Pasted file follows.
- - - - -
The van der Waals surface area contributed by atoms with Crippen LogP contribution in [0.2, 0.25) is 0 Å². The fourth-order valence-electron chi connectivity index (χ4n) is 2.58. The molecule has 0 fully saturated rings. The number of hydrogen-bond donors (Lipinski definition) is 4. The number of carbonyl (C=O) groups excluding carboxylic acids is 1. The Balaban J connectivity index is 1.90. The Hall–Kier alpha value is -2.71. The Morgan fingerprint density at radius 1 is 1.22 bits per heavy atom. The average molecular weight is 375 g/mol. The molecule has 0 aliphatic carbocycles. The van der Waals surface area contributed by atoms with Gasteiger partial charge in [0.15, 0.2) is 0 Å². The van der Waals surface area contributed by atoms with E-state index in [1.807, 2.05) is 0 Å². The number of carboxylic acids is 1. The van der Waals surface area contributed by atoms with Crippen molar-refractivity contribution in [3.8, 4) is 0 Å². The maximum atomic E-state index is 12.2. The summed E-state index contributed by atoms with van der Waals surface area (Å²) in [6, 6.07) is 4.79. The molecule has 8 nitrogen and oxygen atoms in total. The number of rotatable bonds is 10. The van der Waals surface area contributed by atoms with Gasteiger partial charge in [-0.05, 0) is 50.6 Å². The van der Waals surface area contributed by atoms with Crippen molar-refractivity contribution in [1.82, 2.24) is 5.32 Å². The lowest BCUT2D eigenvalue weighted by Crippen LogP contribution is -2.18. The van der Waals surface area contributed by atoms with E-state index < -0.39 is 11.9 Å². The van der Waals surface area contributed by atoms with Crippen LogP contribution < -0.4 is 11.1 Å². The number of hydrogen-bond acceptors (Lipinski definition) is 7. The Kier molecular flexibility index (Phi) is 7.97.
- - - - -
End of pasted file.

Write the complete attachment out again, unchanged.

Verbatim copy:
The van der Waals surface area contributed by atoms with Crippen LogP contribution in [0.2, 0.25) is 0 Å². The fourth-order valence-electron chi connectivity index (χ4n) is 2.58. The molecule has 0 fully saturated rings. The number of hydrogen-bond donors (Lipinski definition) is 4. The number of carbonyl (C=O) groups excluding carboxylic acids is 1. The Balaban J connectivity index is 1.90. The Hall–Kier alpha value is -2.71. The Morgan fingerprint density at radius 1 is 1.22 bits per heavy atom. The average molecular weight is 375 g/mol. The molecule has 0 aliphatic carbocycles. The van der Waals surface area contributed by atoms with Gasteiger partial charge in [0.15, 0.2) is 0 Å². The van der Waals surface area contributed by atoms with E-state index in [1.807, 2.05) is 0 Å². The number of carboxylic acids is 1. The van der Waals surface area contributed by atoms with Crippen molar-refractivity contribution in [3.8, 4) is 0 Å². The maximum atomic E-state index is 12.2. The summed E-state index contributed by atoms with van der Waals surface area (Å²) in [6, 6.07) is 4.79. The molecule has 8 nitrogen and oxygen atoms in total. The number of rotatable bonds is 10. The van der Waals surface area contributed by atoms with Gasteiger partial charge in [-0.05, 0) is 50.6 Å². The van der Waals surface area contributed by atoms with Crippen molar-refractivity contribution in [1.82, 2.24) is 5.32 Å². The lowest BCUT2D eigenvalue weighted by Crippen LogP contribution is -2.18. The van der Waals surface area contributed by atoms with E-state index < -0.39 is 11.9 Å². The van der Waals surface area contributed by atoms with Crippen LogP contribution < -0.4 is 11.1 Å². The number of hydrogen-bond acceptors (Lipinski definition) is 7. The Kier molecular flexibility index (Phi) is 7.97.